By John Russell
July 14, 2004 | Natural biological systems perform a seemingly endless variety of functions. Imagine being able to modify or create entirely new “bio” systems to manufacture products, process information, or perform otherwise useful tasks. Welcome to the nascent world of synthetic biology -- a far cry from the long-practiced art of fermenters seeking better beer and wine.
At last month’s sold-out First International Meeting on Synthetic Biology* at MIT, engineers and researchers discussed exciting progress in creating a “library” of biological parts that can be combined in novel ways to create new machines.
“Think Legos,” said Thomas Knight, a researcher at MIT’s laboratory for artificial intelligence and the department of electrical engineering and computer science. Knight is a key player in efforts to build a library of “BioBricks” comprising the MIT Registry of Standard Biological Parts (parts.mit.edu). BioBricks are functional pathways -- not just DNA segments -- and typically code for operators, protein-coding regions, and transcriptional terminators. Some of the parts have been combined into logic gates.
Currently there are about 100 BioBricks. MIT has even coined a new unit of measure -- TIPS (transcripts per second) -- to describe signal output. Bricks are combined into “full circuits” in plasmids and expressed (usually in Escherichia coli) using traditional microbiology techniques.
Knight argued that synthetic biology requires an approach fundamentally different than traditional biology. His can-do attitude was evident in new studies designed “to engineer a simpler chassis and power supply” by stripping out redundant genes from the genome of bacterium Mesoplasma florum.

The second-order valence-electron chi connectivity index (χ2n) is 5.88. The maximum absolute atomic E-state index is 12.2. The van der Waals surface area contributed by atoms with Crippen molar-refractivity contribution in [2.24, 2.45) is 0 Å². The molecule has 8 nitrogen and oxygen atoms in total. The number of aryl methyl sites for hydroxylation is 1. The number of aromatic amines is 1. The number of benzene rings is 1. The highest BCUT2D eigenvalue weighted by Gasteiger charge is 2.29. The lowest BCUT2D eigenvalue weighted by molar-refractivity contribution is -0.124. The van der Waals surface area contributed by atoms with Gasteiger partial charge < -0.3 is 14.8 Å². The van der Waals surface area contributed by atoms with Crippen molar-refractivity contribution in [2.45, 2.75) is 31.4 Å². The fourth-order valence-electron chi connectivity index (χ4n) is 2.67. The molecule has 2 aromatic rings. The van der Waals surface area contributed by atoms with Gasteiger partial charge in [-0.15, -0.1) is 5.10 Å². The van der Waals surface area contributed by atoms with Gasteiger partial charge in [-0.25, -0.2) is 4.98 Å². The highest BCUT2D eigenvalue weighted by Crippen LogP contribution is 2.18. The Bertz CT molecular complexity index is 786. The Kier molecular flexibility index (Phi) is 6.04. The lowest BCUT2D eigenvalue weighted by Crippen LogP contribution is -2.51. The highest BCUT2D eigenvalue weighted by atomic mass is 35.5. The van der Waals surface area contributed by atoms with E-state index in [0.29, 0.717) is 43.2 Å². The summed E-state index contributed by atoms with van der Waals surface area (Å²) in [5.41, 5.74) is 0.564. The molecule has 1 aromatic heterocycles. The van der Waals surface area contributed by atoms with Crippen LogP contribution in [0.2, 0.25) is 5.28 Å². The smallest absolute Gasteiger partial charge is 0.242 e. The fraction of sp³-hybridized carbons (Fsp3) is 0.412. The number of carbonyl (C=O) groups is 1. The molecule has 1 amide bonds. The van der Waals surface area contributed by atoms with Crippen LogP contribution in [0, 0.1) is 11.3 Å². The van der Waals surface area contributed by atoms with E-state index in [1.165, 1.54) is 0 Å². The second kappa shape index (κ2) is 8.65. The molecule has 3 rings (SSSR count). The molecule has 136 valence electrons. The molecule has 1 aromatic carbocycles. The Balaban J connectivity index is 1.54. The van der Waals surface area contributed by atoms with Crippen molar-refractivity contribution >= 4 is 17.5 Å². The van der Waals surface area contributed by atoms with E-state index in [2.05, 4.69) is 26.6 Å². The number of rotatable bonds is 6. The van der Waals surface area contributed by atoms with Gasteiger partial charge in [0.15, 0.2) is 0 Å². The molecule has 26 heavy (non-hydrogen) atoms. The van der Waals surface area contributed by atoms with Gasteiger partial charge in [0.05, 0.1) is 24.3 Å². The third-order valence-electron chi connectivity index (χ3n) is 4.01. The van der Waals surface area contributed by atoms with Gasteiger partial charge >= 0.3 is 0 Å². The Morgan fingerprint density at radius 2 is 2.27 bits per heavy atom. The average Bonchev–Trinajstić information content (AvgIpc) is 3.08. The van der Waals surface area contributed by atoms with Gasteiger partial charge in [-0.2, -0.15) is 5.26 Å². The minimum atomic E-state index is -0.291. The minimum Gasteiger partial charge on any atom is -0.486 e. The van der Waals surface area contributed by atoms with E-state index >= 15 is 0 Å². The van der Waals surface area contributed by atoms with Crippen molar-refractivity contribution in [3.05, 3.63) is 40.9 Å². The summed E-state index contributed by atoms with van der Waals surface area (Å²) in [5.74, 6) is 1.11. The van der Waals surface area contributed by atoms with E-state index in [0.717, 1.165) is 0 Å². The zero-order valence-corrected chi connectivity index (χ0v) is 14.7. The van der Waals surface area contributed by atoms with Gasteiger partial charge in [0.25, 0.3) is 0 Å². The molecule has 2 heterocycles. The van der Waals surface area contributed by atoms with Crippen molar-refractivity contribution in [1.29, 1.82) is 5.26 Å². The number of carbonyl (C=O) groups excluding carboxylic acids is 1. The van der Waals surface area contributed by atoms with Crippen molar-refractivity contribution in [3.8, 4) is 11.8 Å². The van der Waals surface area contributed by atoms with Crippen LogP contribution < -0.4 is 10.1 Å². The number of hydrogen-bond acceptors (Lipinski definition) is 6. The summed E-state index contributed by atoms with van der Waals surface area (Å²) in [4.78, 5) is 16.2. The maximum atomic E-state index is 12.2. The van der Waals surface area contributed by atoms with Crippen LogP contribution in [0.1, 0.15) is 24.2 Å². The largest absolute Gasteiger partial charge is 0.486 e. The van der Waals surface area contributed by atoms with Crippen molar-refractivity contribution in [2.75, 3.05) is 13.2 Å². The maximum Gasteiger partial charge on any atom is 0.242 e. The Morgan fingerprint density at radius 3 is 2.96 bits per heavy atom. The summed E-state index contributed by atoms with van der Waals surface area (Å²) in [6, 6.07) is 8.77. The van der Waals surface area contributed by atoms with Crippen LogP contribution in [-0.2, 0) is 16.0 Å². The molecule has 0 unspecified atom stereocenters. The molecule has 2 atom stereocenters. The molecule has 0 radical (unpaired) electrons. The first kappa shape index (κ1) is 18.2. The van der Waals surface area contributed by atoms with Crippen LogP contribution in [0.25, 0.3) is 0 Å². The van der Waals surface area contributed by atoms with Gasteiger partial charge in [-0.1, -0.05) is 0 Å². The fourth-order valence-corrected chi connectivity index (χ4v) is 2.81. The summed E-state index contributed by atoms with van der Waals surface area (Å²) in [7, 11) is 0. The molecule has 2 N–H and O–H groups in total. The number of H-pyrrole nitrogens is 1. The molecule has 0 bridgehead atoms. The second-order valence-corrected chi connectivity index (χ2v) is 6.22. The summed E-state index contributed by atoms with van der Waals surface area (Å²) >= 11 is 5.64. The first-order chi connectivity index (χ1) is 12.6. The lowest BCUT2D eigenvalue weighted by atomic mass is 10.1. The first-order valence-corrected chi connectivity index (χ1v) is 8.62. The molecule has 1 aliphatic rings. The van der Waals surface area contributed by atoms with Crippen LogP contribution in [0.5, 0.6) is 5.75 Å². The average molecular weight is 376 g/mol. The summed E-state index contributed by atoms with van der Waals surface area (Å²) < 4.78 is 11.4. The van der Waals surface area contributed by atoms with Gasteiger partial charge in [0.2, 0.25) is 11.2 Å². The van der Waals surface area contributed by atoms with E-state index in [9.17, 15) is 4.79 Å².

This work to build a “reduced” or minimal genome, which provides room to insert desirable genes by deleting unnecessary genes, builds on studies in 1999 conducted by J. Craig Venter and colleagues from The Institute for Genomic Research that showed that no more than 350 protein-coding genes of the bacterium Mycoplasma genitalium are required to sustain life.
Fred Blattner, a pioneer in E. coli sequencing from the University of Wisconsin, good-naturedly jabbed at Knight. “This is fascinating, though, if I might say, a little overly enthusiastic,” Blattner said. “We’re going in the same line … in attempting to get simplicity, but we’re also trying use an engineering principle of practicality.”
Starting with the K12 strain of E. coli, Blattner has engineered several “multiple deletion strains” (MDS). His approach retains core genes required for growth on minimal media, while removing intervening sequences and “potential virulence genes, adherence genes, toxic genes, cryptic operons, and to do it all without leaving any remnants.”
The current focus of Blattner’s work is strain MDS72, which will have roughly 20 percent less “stuff” in its genome. “3,700 genes is what nature is telling us you need to be a good E. coli,” Blattner said, adding that since many of the deletions represent islands of pathogenicity, the stripped-down E. coli will also be safer to use.
Among other highlights at the meeting, Carlos Barbas of The Scripps Research Institute discussed modifying protein scaffolds to create novel pathways that act like software programs. Drew Endy, a conference co-organizer from MIT, led a discussion of intellectual property issues. Another speaker suggested it might be possible to build a counter that incremented each time a cell divided.
* First International Meeting on Synthetic Biology; MIT, June 10-12.